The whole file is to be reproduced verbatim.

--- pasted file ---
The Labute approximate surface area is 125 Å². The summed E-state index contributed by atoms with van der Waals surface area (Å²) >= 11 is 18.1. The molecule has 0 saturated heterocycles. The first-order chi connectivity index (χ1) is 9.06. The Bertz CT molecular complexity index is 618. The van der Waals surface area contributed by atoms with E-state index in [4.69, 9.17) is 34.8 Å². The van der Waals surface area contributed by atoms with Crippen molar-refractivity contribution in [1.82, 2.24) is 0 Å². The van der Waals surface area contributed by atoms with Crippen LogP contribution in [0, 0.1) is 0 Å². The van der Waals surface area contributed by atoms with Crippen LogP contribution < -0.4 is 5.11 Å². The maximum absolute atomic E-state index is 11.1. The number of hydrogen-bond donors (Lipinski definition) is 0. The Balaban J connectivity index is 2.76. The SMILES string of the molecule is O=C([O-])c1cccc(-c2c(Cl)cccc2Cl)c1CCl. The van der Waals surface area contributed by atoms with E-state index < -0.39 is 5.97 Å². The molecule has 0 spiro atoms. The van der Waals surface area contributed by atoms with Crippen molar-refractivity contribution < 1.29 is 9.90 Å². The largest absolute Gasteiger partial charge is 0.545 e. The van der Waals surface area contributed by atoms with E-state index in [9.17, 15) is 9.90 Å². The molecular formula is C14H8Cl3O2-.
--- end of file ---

The Labute approximate surface area is 125 Å². The summed E-state index contributed by atoms with van der Waals surface area (Å²) >= 11 is 18.1. The molecule has 0 saturated heterocycles. The first-order chi connectivity index (χ1) is 9.06. The Bertz CT molecular complexity index is 618. The van der Waals surface area contributed by atoms with E-state index in [4.69, 9.17) is 34.8 Å². The van der Waals surface area contributed by atoms with Crippen molar-refractivity contribution in [1.82, 2.24) is 0 Å². The van der Waals surface area contributed by atoms with Crippen LogP contribution in [0, 0.1) is 0 Å². The van der Waals surface area contributed by atoms with Crippen LogP contribution < -0.4 is 5.11 Å². The maximum absolute atomic E-state index is 11.1. The number of hydrogen-bond donors (Lipinski definition) is 0. The Balaban J connectivity index is 2.76. The SMILES string of the molecule is O=C([O-])c1cccc(-c2c(Cl)cccc2Cl)c1CCl. The van der Waals surface area contributed by atoms with E-state index < -0.39 is 5.97 Å². The molecule has 0 spiro atoms. The van der Waals surface area contributed by atoms with Crippen molar-refractivity contribution < 1.29 is 9.90 Å². The largest absolute Gasteiger partial charge is 0.545 e. The van der Waals surface area contributed by atoms with E-state index in [9.17, 15) is 9.90 Å². The molecular formula is C14H8Cl3O2-.